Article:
The growth and diversification of nursing theory, nursing terminology, and nursing data enable a convergence of theory- and data-driven discovery in the era of big data research. Existing datasets can be viewed through theoretical and terminology perspectives using visualization techniques in order to reveal new patterns and generate hypotheses. The Omaha System is a standardized terminology and metamodel that makes explicit the theoretical perspective of the nursing discipline and enables terminology–theory testing research.
The purpose of this paper is to illustrate the approach by exploring a large research dataset consisting of 95 variables (demographics, temperature measures, anthropometrics, and standardized instruments measuring quality of life and self-efficacy) from a theory-based perspective using the Omaha System. Aims were to (a) examine the Omaha System dataset to understand the sample at baseline relative to Omaha System problem terms and outcome measures, (b) examine relationships within the normalized Omaha System dataset at baseline in predicting adherence, and (c) examine relationships within the normalized Omaha System dataset at baseline in predicting incident venous ulcer.
Variables from a randomized clinical trial of a cryotherapy intervention for the prevention of venous ulcers were mapped onto Omaha System terms and measures to derive a theoretical framework for the terminology–theory testing study. The original dataset was recoded using the mapping to create an Omaha System dataset, which was then examined using visualization to generate hypotheses. The hypotheses were tested using standard inferential statistics. Logistic regression was used to predict adherence and incident venous ulcer.
Findings revealed novel patterns in the psychosocial characteristics of the sample that were discovered to be drivers of both adherence (Mental health Behavior: OR = 1.28, 95% CI [1.02, 1.60]; AUC = .56) and incident venous ulcer (Mental health Behavior: OR = 0.65, 95% CI [0.45, 0.93]; Neuro-musculo-skeletal function Status: OR = 0.69, 95% CI [0.47, 1.00]; male: OR = 3.08, 95% CI [1.15, 8.24]; not married: OR = 2.70, 95% CI [1.00, 7.26]; AUC = .76).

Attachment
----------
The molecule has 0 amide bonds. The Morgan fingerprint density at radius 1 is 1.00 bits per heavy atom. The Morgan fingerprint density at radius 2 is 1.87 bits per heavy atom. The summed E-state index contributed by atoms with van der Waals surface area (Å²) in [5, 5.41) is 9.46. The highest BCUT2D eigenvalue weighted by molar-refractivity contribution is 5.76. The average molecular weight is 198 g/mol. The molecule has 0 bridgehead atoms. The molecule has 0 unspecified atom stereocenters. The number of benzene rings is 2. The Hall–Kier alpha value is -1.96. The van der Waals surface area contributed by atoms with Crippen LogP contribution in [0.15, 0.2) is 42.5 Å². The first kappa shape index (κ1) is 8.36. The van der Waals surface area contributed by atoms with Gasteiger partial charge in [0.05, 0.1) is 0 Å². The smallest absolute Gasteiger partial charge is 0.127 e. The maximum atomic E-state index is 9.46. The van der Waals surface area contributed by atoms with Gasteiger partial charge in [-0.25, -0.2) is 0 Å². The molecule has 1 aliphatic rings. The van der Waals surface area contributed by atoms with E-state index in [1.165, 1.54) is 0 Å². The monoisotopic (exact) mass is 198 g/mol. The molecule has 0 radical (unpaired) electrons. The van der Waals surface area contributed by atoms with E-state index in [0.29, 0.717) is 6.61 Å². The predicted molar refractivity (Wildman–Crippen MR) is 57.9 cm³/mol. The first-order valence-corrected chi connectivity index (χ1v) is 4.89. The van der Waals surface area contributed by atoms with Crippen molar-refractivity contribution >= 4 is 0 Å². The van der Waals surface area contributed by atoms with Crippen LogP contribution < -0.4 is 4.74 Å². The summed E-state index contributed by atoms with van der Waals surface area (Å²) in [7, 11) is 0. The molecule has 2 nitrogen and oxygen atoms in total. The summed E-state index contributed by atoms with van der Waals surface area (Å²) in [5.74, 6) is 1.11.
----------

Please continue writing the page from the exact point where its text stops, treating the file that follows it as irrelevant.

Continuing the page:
The Omaha System was employed as ontology, nursing theory, and terminology to bridge data and theory and may be considered a data-driven theorizing methodology. Novel findings suggest a relationship between psychosocial factors and incident venous ulcer outcomes. There is potential to employ this method in further research, which is needed to generate and test hypotheses from other datasets to extend scientific investigations from existing data.
Karen A. Monsen, PhD, RN, FAAN, is Associate Professor, School of Nursing, University of Minnesota, Minneapolis.
Teresa J. Kelechi, PhD, RN, FAAN, is Professor, College of Nursing, Medical University of South Carolina, Charleston.
Marion E. McRae, MScN, ACNP-BC, Robert Wood Johnson Foundation Future of Nursing Scholar, is Nurse Practitioner Nurse Practitioner-Coronary Care Unit, Ronald Reagan UCLA Medical Center, Los Angeles, California.
Michelle A. Mathiason, MS, is Statistician, School of Nursing, University of Minnesota, Minneapolis.
Karen S. Martin, MSN, RN, FAAN, is Consultant, Martin Associates, Omaha, Nebraska.
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Accepted for publication October 27, 2017.
The authors acknowledge that work was supported in part by the National Institutes of Health, National Institute of Nursing Research Award R01NR012237. The parent study is registered at clinicaltrials.gov (NCT01509599).
This paper was accepted under the Editorship of Susan J. Henly.
Conflicts of interest: Karen S. Martin is Chair of the Omaha System Board, is a consultant for the Omaha System, and receives royalties for sales of Omaha System books. Omaha System Board member Karen A. Monsen is a volunteer who does not receive any stipends or reimbursement for expenses. Teresa J. Keleche, Marion E. McRae, and Michelle A. Mathiason have no conflicts of interest to report. The Omaha System exists in the public domain.
Corresponding author: Karen A. Monsen, PhD, RN, FAAN, School of Nursing, University of Minnesota, 5-140 Weaver-Densford Hall, 308 Harvard St. SE, Minneapolis, MN 55455 (e-mail: firstname.lastname@example.org).